The career in which I am engaged at present, is a most humiliating one, and we are constantly squabbling with the generals. The Commander in Chief is the only one who pays us any attention; but he is obliged, at the same time, to wink at every thing in the officers. He treats them with great delicacy, and evidently fears that the army, which already begins to murmur, will at no great distance of time, proceed to something more alarming. In a word, take into your consideration too, that Sucy has lost much of his influence; that since he left Alexandria, he has executed no part of his office, on account of his having had the imprudence to go on board the flotilla (to insure, as he pretended, the subsistence of the troops), and that he found himself, as he ought to have foreseen, without the possibility of rejoining them. Finally, take notice, that in consequence of the climate, we are become, in spite of ourselves, listless and inactive; and that we have the greatest difficulty in determining ourselves to put one leg before the other.
I leave to your prudence and good sense to reflect on what I have said; confident that your friendship for me will lead you to what is fittest and best. I shall look for your answer with impatience.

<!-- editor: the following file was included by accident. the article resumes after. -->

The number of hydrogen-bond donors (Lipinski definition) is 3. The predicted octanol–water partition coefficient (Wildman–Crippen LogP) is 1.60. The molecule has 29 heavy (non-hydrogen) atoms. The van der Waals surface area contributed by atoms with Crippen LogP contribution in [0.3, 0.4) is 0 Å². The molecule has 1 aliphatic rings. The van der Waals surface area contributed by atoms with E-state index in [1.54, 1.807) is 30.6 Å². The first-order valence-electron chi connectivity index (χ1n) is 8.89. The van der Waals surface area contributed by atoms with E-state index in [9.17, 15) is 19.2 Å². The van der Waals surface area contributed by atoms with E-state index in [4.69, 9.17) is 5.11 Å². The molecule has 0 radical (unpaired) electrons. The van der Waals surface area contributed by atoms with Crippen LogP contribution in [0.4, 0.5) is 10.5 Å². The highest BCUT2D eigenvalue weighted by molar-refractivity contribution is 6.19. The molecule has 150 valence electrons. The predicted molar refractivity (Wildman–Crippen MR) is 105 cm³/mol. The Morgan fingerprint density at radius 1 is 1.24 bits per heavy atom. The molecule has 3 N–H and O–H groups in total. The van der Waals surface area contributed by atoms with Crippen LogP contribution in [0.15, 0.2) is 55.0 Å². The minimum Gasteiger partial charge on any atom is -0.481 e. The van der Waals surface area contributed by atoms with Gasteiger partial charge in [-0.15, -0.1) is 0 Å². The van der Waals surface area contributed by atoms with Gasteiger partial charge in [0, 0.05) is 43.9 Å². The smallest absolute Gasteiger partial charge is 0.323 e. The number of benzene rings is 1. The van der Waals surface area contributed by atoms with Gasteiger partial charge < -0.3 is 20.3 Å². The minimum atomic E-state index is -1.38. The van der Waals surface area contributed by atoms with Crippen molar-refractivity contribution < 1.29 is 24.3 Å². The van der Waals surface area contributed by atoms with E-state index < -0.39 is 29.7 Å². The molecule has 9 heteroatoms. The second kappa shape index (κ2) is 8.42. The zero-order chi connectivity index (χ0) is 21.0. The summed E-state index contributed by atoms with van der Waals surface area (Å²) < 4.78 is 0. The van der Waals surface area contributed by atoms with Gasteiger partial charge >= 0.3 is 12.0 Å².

Sucy’s wound prevents him from writing; it appears that he will lose all but two fore fingers of his right hand: he supports his misfortune, however, with patience; which is more than he does the immense space that separates us from our country.
I am very seriously engaged on the history of our expedition: having already collected a vast quantity of materials, which I shall immediately set about putting in order. Adieu; I love you entirely. Adieu, my dear Miot; when shall I have the satisfaction of locking you in my arms? write to me, pray write.
[British Translators' Notes]
(1) At length we have a letter from one of the innumerable Savans, whom Bonaparte dragged in his train on this far-famed expedition. What he writes merits, and we hope will receive, the deepest attention; it confirms, almost beyond the possibility of a doubt, what was suggested in the Introduction to the First Part, that the army was meant to be sacrificed; and leaves us no other regret than that (since it was to be done) it was done at home by noyades, mitraillades, or by any other of those sweeping methods of destruction which the dictionary know so well to employ, and which have, at various times, choked the Seine with the carcasses, and swelled the Loire and the Rhone with the blood of all that was innocent and virtuous; of an incorrupt peasantry, of children, women and priests.
Had this been done; had the importunate claimants of Toulon and Genoa, and the daring revolters against the authority of Massena at Rome, been this quietly disposed of in the “good old way,” it would have saved us many a pang which we have felt in perusing these Letters; from seeing that the vengeance of the Directory could not fall upon the refractory army without involving in their destruction an unoffending, and, in their own opinion perhaps, a happy people, whose hard fate is depicted in the course of this well written letter, in language that must wring every feeling heart. We conclude with again recommending it to the reader’s most serious attention.